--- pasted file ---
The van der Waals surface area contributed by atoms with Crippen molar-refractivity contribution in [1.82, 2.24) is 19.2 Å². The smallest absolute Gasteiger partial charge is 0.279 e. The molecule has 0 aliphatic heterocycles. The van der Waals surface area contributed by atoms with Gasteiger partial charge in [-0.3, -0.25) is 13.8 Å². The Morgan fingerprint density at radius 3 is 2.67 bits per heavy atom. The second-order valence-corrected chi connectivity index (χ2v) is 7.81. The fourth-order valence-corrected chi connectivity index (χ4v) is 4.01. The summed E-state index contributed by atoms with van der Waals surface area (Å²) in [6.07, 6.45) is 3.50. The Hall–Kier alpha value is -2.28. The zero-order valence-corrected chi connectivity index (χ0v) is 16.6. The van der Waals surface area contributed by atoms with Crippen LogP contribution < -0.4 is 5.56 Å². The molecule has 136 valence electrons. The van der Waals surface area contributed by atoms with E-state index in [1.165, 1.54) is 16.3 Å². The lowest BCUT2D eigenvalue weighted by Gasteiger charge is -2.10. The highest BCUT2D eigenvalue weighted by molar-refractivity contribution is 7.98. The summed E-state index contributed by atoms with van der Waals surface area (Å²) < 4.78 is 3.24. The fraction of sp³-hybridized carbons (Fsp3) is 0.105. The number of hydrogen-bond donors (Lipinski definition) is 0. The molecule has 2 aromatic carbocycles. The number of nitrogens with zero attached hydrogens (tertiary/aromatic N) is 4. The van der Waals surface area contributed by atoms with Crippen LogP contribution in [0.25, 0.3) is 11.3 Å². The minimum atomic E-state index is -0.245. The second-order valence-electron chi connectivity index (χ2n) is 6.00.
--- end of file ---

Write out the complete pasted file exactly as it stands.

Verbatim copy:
The van der Waals surface area contributed by atoms with Crippen molar-refractivity contribution in [1.82, 2.24) is 19.2 Å². The smallest absolute Gasteiger partial charge is 0.279 e. The molecule has 0 aliphatic heterocycles. The van der Waals surface area contributed by atoms with Gasteiger partial charge in [-0.3, -0.25) is 13.8 Å². The Morgan fingerprint density at radius 3 is 2.67 bits per heavy atom. The second-order valence-corrected chi connectivity index (χ2v) is 7.81. The fourth-order valence-corrected chi connectivity index (χ4v) is 4.01. The summed E-state index contributed by atoms with van der Waals surface area (Å²) in [6.07, 6.45) is 3.50. The Hall–Kier alpha value is -2.28. The zero-order valence-corrected chi connectivity index (χ0v) is 16.6. The van der Waals surface area contributed by atoms with Crippen LogP contribution < -0.4 is 5.56 Å². The molecule has 136 valence electrons. The van der Waals surface area contributed by atoms with E-state index in [1.165, 1.54) is 16.3 Å². The lowest BCUT2D eigenvalue weighted by Gasteiger charge is -2.10. The highest BCUT2D eigenvalue weighted by molar-refractivity contribution is 7.98. The summed E-state index contributed by atoms with van der Waals surface area (Å²) < 4.78 is 3.24. The fraction of sp³-hybridized carbons (Fsp3) is 0.105. The number of hydrogen-bond donors (Lipinski definition) is 0. The molecule has 2 aromatic carbocycles. The number of nitrogens with zero attached hydrogens (tertiary/aromatic N) is 4. The van der Waals surface area contributed by atoms with Crippen LogP contribution in [0.25, 0.3) is 11.3 Å². The minimum atomic E-state index is -0.245. The second-order valence-electron chi connectivity index (χ2n) is 6.00.